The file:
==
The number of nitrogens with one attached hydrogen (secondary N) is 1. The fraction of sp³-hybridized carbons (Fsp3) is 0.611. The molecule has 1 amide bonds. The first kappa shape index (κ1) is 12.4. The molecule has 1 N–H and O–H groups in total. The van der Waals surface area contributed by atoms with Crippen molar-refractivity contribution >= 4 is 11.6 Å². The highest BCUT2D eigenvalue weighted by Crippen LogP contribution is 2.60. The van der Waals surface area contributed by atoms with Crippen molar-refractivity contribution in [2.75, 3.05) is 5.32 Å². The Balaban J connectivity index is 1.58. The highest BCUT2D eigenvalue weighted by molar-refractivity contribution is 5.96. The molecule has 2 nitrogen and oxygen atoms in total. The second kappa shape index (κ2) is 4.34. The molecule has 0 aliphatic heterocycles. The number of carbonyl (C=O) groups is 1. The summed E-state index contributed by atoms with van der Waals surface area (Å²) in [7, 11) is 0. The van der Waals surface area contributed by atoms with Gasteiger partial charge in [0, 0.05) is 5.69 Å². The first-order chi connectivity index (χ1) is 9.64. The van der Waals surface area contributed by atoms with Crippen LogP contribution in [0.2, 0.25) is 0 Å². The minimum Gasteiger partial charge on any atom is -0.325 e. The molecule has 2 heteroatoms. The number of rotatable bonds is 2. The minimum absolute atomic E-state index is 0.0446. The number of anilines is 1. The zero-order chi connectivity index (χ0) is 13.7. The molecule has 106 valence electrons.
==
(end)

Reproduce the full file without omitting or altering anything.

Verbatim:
The number of nitrogens with one attached hydrogen (secondary N) is 1. The fraction of sp³-hybridized carbons (Fsp3) is 0.611. The molecule has 1 amide bonds. The first kappa shape index (κ1) is 12.4. The molecule has 1 N–H and O–H groups in total. The van der Waals surface area contributed by atoms with Crippen molar-refractivity contribution >= 4 is 11.6 Å². The highest BCUT2D eigenvalue weighted by Crippen LogP contribution is 2.60. The van der Waals surface area contributed by atoms with Crippen molar-refractivity contribution in [2.75, 3.05) is 5.32 Å². The Balaban J connectivity index is 1.58. The highest BCUT2D eigenvalue weighted by molar-refractivity contribution is 5.96. The molecule has 2 nitrogen and oxygen atoms in total. The second kappa shape index (κ2) is 4.34. The molecule has 0 aliphatic heterocycles. The number of carbonyl (C=O) groups is 1. The summed E-state index contributed by atoms with van der Waals surface area (Å²) in [7, 11) is 0. The van der Waals surface area contributed by atoms with Gasteiger partial charge in [0, 0.05) is 5.69 Å². The first-order chi connectivity index (χ1) is 9.64. The van der Waals surface area contributed by atoms with Crippen LogP contribution in [0.2, 0.25) is 0 Å². The minimum Gasteiger partial charge on any atom is -0.325 e. The molecule has 2 heteroatoms. The number of rotatable bonds is 2. The minimum absolute atomic E-state index is 0.0446. The number of anilines is 1. The zero-order chi connectivity index (χ0) is 13.7. The molecule has 106 valence electrons.